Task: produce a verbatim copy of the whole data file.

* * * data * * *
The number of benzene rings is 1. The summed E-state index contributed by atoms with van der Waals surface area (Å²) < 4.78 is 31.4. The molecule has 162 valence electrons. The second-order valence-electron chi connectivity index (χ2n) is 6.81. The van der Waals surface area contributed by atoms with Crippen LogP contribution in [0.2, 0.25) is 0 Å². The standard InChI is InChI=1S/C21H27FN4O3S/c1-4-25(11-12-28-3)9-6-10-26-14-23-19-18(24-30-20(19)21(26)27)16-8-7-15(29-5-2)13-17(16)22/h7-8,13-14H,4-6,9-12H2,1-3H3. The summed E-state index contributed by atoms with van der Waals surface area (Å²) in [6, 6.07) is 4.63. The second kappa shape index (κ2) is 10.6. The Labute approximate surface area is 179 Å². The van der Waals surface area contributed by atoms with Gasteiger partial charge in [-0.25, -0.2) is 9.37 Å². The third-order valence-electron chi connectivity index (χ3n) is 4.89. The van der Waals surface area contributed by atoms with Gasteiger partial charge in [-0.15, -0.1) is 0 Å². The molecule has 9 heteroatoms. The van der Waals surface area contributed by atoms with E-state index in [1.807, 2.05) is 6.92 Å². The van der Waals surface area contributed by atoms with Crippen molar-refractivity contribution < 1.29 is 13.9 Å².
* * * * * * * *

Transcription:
The number of benzene rings is 1. The summed E-state index contributed by atoms with van der Waals surface area (Å²) < 4.78 is 31.4. The molecule has 162 valence electrons. The second-order valence-electron chi connectivity index (χ2n) is 6.81. The van der Waals surface area contributed by atoms with Crippen LogP contribution in [0.2, 0.25) is 0 Å². The standard InChI is InChI=1S/C21H27FN4O3S/c1-4-25(11-12-28-3)9-6-10-26-14-23-19-18(24-30-20(19)21(26)27)16-8-7-15(29-5-2)13-17(16)22/h7-8,13-14H,4-6,9-12H2,1-3H3. The summed E-state index contributed by atoms with van der Waals surface area (Å²) in [6, 6.07) is 4.63. The second kappa shape index (κ2) is 10.6. The Labute approximate surface area is 179 Å². The van der Waals surface area contributed by atoms with Gasteiger partial charge in [-0.25, -0.2) is 9.37 Å². The third-order valence-electron chi connectivity index (χ3n) is 4.89. The van der Waals surface area contributed by atoms with Gasteiger partial charge in [-0.15, -0.1) is 0 Å². The molecule has 9 heteroatoms. The van der Waals surface area contributed by atoms with E-state index in [1.807, 2.05) is 6.92 Å². The van der Waals surface area contributed by atoms with Crippen molar-refractivity contribution < 1.29 is 13.9 Å².